Acer reported its first-ever quarterly loss yesterday, which it blamed on various expenses and excess inventory, though chairman J.T. Wang stressed that he sees a slowdown to the current wave of tablet fever.
For the quarter ended June, the Taiwanese PC maker suffered a net loss of 6.79 billion in Taiwanese dollars ($234.3 million). That loss compared with a net profit of NT$2.65 billion in last year's second quarter and was considerably larger than the NT$3.3 billion loss expected by several analysts polled by Reuters.
Sales fell by 32 percent from a year ago to NT$102.1 billion.
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Calling the second quarter a "correction period," the company attributed the downturn to a variety of expenses and other factors, including $30 million in U.S. dollars to pay for its current reorganization, $150 million to get rid of excess inventory, and an unspecified though "considerable" amount of severance pay doled out to senior executives.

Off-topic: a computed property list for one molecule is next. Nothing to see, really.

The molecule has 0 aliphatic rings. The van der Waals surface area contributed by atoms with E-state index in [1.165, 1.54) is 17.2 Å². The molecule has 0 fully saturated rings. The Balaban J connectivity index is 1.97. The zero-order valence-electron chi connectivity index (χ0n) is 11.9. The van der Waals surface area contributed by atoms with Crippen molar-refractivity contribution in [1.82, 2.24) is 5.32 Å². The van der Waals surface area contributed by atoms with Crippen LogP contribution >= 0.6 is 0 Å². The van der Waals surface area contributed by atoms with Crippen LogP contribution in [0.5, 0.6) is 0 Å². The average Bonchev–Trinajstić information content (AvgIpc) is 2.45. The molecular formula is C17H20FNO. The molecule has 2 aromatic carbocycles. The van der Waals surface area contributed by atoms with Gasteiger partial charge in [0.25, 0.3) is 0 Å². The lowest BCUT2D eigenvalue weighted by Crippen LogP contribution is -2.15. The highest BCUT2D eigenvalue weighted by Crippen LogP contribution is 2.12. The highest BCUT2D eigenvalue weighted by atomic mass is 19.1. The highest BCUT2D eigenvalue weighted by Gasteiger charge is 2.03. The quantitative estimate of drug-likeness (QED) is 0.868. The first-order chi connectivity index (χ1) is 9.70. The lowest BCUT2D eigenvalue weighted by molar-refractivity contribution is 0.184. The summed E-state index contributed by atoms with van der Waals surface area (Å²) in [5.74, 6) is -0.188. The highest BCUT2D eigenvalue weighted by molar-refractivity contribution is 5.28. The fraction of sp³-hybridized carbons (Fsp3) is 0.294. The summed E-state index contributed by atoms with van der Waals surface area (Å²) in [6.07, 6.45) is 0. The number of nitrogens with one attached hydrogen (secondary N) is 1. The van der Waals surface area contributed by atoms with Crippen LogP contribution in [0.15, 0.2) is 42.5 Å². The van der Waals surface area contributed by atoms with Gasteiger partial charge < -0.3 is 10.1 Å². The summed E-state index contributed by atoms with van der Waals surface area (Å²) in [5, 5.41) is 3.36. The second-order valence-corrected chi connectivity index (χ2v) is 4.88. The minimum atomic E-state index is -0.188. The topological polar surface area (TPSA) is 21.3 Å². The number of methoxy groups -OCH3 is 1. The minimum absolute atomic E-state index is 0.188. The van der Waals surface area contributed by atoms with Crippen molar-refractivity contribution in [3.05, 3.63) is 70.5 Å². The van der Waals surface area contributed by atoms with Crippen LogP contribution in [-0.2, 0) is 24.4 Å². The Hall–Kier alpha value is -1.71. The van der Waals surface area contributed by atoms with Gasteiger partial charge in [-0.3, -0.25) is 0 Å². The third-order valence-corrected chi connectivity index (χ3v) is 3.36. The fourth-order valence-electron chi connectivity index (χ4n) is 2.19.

The severance pay likely included a healthy amount given to former chairman Gianfranco Lanci, who resigned at the end of March following disagreements with the board over the future of the company. Reportedly, Lanci wanted Acer to dive more aggressively into smartphones and tablets, however, Wang stressed the PC as the company's core product and advocated a more cautious move into the mobile market.
Acer has been hit hard by overestimating demand for its PCs. In June, the company lowered the number of notebooks that it expected to ship during the third quarter. Betting too heavily on the popularity of its portable PCs at a time when market has been weakening, the company was stuck with unsold inventory on the retail shelves, which it's been forced to clear out.
In announcing its quarterly results, Acer said it plans to adopt a new business model in which it will keep a closer eye on the market to better control the amount of inventory in the retail chain. Looking ahead, the company expects sales growth and better gross margins for the current and fourth quarters. But it's still facing lower demand for its PCs as a result of consumer appetite for tablets.
Wang said he expects the "fever" for tablets to recede and that notebooks will recapture consumer interest, added Reuters. The company is still facing a loss for the current quarter but one that should be smaller than that for the second quarter. However, the chairman acknowledged that it would be "impossible" for Acer to break even this year.